There was cultural prejudice of course – basically the idea that East Bengali Muslims were culturally too “in thrall” to Hindu culture. But the Pakistani army’s own discourse was more explicitly racist. It had inherited the ideology of the “martial races” of the subcontinent expounded by the British and the latter’s contempt for the “effeminate” Bengali. During the amy operation in 1971, this racism found its most explicit expression in the idea of Bengalis being an “inferior” race whose gene-pool must be “fixed” by the forcible impregnation of their women. Commentators from the 1970s onwards have spoken about this attitude being rife within the military and within certain parts of the upper echelons of liberal society in West Pakistan.57

Tariq Ali also refers to this phenomenon:

The soldiery had been told that the Bengalis were an inferior race, short, dark, weak (unlike the martial races of the Punjab) and still infected with Hinduism. Junior and senior officers alike had spoken of seeking, in the course of their campaign, to improve the genes of the Bengali people. Fascist talk of this character gave the green light for the mass rapes suffered by Bengali women regardless of class or creed.58

Anthony Mascarenhas similarly documents the equation of East Pakistan as “half Muslims”59 and “Kaffirs”, and the Bengali Hindu as “undependable, undesirable aliens”.60 A Punjabi officer in Comilla confided to Mascarenhas, “My God, what couldn’t we do with such wonderful land… But I suppose we would have b ecome like them”.61

More significant than anecdotes are the infrastructures, recommended in the Report of the East Bengal Language Committee and reflected in newspapers like Dawn, that rendered Bengalis as lesser citizens – a history Bose ignores, but Toor explores in detail. From the Pakistan government’s policy of making Urdu the sole national language (Jinnah called any opponent of this an “enemy of Pakistan)”,62 to the post-1952 grudging acceptance of Bengali with the proviso that it would be “reformed”63 to discourage “unwarranted tendency to use words of Sanskritic language.”64 The 1952 language riots in support of Bengali resulted in media coverage in West Pakistan which was couched in the language of religion and outsider status, blaming “non-Muslim foreigners”65 “dressed in a different way”66 and “Hindus distributing anti-Urdu literature”,67 with the Muslim League labelling it a “Hindu conspiracy”.68 As Pakistan lurched into the post-1952 era, structures of exclusion hardened, “exacerbated by the highly derogatory attitude of non-Bengali members of state institutions towards Bengalis”.69 Toor comments on these gaps in Bose’s book by saying, “exclusions of this magnitude and consistency by Bose can hardly be considered mistakes or oversights.”70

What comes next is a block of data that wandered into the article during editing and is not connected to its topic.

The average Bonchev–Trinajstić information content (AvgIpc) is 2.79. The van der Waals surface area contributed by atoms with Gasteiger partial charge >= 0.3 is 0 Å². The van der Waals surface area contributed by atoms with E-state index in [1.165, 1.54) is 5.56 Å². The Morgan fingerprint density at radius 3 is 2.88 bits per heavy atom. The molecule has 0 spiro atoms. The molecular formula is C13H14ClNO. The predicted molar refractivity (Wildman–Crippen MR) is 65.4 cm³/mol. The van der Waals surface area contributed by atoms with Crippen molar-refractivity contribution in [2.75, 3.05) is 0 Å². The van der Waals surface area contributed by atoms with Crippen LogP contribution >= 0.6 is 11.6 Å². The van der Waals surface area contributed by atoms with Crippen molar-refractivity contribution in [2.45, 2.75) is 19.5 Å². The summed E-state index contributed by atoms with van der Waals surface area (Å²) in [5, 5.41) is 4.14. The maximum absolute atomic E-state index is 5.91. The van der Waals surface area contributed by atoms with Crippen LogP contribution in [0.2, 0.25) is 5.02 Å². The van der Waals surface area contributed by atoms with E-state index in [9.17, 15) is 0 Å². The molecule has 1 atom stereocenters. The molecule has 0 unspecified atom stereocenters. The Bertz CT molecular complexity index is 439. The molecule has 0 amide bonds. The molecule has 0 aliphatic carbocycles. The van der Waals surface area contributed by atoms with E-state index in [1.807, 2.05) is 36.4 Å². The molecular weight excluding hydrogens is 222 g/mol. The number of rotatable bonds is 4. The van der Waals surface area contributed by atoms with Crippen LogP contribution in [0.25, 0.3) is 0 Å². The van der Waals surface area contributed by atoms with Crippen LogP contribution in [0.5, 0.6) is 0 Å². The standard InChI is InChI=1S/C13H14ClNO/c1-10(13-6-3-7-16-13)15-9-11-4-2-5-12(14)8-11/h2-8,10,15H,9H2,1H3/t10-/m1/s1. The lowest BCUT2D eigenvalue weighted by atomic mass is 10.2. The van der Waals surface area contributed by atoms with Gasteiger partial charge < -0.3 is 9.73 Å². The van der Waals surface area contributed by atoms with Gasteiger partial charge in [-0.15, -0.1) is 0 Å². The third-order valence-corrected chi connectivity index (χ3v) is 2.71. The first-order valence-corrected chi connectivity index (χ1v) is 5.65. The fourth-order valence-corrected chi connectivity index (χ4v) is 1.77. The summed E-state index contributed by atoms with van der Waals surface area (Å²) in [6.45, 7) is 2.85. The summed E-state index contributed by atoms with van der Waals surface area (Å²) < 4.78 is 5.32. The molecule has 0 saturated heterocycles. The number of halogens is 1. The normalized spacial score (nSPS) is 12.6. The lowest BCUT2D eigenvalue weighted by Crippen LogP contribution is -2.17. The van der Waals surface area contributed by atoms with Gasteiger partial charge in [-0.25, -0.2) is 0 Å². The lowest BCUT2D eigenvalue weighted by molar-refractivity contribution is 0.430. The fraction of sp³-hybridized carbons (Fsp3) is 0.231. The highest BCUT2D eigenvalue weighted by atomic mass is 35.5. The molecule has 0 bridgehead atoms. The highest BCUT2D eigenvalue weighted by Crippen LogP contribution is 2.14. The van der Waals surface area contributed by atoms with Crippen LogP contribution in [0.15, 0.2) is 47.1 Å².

Some of these derogatory attitudes seem to have seeped, via osmosis, into Bose’s framing. While she lambasts the Bengali use of animal “epithets” during the war, the book begins with two similar descriptors of Bengalis as “like a swarm of honey bees” (maj gen Hakeem Qureshi, Pakistan Army) and “a swarm of bees” (Archer Blood (8)). For good measure she adds Nirad Chaudhuri’s assessment of Bengali “self pity” (21) and G W Chowdhury’s sentiment that “Bengalis are noted for a negative and d estructive attitude rather than for hard work and constructive programmes” (21).

Having set out this essentialist foundation, Bose frames the Bengali narrative around 1971 as given to “scant regard for factual accuracy or analytical sophistication” (5), “blind hatred and vindictiveness” (8), “theatrical language and commentary” (46), “flowery language in a somewhat melodramatic style” (140) and “mindless misrepresentation of reality” (163). Above all, a Bengali is “a good raconteur” (74) – a teller of tall tales, but unreliable as a historical source.

Consider the story of Bengali “line-sardar” Haroon, picked up by Bihari “death squads” and thrown into a boiler. This turns in Bose’s hands not into a meditation on the depth of anti-Bengali violence, but instead into proof of Bengali cowardice: “the shed full of Bengalis had sat and watched, not one of them raised a finger to help the hapless Haroon” (83). Bengali inaction against a “small” Bihari death squad clearly reveals that these squads had the backing of the fearsome army, but this does not occur to her.

Even during war, the Bengali is apparently given to pointless exercises, as in her cold-blooded assessment of the death of J ahanara Imam’s son Rumi. “Sheer naivety [sic] and amateurish attitude” is how she dismisses Rumi’s rebel operations and later asks, “How did this ‘action’ contribute to the goal of Bangladesh’s independence?” (135). The quote marks around “action” reminds me that her use of quote marks for whatever she disparages is present throughout the book; it is worth micro-analysis on another day. Bose wants it both ways – Rumi’s minuscule hit-and-run

o peration is dismissed as naïve, but also invoked to draw equivalence with Pakistani military action: “can the other side be castigated for thinking it was all right to kill ‘enemy combatants’ like him who has taken up arms to dismember their country?” (136). The arrest of Rumi’s band of rebels becomes an occasion to prove that the military regime was fair-handed: “they do not seem to have kept back anyone who was not really involved” (137).

Understanding Brinkmanship